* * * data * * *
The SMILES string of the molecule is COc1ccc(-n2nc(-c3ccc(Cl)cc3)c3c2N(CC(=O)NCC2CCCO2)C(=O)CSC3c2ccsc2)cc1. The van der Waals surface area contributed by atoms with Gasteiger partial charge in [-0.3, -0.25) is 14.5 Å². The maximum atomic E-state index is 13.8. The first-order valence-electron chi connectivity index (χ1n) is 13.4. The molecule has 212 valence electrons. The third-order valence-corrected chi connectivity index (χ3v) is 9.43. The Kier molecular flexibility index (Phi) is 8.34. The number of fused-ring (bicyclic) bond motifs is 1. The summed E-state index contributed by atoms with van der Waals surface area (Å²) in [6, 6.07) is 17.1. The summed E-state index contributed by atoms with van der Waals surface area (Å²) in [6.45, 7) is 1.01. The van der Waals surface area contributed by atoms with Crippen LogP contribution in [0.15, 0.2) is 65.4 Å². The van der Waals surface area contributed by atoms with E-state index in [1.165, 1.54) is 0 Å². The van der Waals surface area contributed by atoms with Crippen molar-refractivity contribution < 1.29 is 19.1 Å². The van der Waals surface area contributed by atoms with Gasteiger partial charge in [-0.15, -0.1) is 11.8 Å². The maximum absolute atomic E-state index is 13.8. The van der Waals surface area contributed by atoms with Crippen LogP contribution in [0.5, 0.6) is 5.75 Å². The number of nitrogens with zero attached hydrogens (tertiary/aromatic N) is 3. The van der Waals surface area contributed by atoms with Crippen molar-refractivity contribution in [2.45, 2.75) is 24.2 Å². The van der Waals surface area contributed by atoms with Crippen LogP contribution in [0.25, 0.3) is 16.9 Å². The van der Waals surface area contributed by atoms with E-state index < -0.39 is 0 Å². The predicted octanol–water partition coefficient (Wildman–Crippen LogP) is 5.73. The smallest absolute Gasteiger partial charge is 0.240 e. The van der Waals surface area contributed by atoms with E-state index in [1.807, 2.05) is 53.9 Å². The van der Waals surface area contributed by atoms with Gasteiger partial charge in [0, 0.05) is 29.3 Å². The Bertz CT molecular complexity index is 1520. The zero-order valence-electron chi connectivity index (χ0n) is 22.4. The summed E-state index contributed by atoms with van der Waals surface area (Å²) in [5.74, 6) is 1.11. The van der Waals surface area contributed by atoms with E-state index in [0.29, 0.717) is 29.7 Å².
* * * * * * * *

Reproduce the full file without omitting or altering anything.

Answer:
The SMILES string of the molecule is COc1ccc(-n2nc(-c3ccc(Cl)cc3)c3c2N(CC(=O)NCC2CCCO2)C(=O)CSC3c2ccsc2)cc1. The van der Waals surface area contributed by atoms with Gasteiger partial charge in [-0.3, -0.25) is 14.5 Å². The maximum atomic E-state index is 13.8. The first-order valence-electron chi connectivity index (χ1n) is 13.4. The molecule has 212 valence electrons. The third-order valence-corrected chi connectivity index (χ3v) is 9.43. The Kier molecular flexibility index (Phi) is 8.34. The number of fused-ring (bicyclic) bond motifs is 1. The summed E-state index contributed by atoms with van der Waals surface area (Å²) in [6, 6.07) is 17.1. The summed E-state index contributed by atoms with van der Waals surface area (Å²) in [6.45, 7) is 1.01. The van der Waals surface area contributed by atoms with Crippen LogP contribution in [0.15, 0.2) is 65.4 Å². The van der Waals surface area contributed by atoms with E-state index in [1.165, 1.54) is 0 Å². The van der Waals surface area contributed by atoms with Crippen molar-refractivity contribution < 1.29 is 19.1 Å². The van der Waals surface area contributed by atoms with Gasteiger partial charge in [-0.15, -0.1) is 11.8 Å². The maximum absolute atomic E-state index is 13.8. The van der Waals surface area contributed by atoms with Crippen LogP contribution in [0.5, 0.6) is 5.75 Å². The number of nitrogens with zero attached hydrogens (tertiary/aromatic N) is 3. The van der Waals surface area contributed by atoms with Crippen molar-refractivity contribution in [2.45, 2.75) is 24.2 Å². The van der Waals surface area contributed by atoms with Crippen LogP contribution in [0.25, 0.3) is 16.9 Å². The van der Waals surface area contributed by atoms with E-state index < -0.39 is 0 Å². The predicted octanol–water partition coefficient (Wildman–Crippen LogP) is 5.73. The smallest absolute Gasteiger partial charge is 0.240 e. The van der Waals surface area contributed by atoms with E-state index in [1.807, 2.05) is 53.9 Å². The van der Waals surface area contributed by atoms with Gasteiger partial charge in [0, 0.05) is 29.3 Å². The Bertz CT molecular complexity index is 1520. The zero-order valence-electron chi connectivity index (χ0n) is 22.4. The summed E-state index contributed by atoms with van der Waals surface area (Å²) in [5.74, 6) is 1.11. The van der Waals surface area contributed by atoms with E-state index in [0.29, 0.717) is 29.7 Å².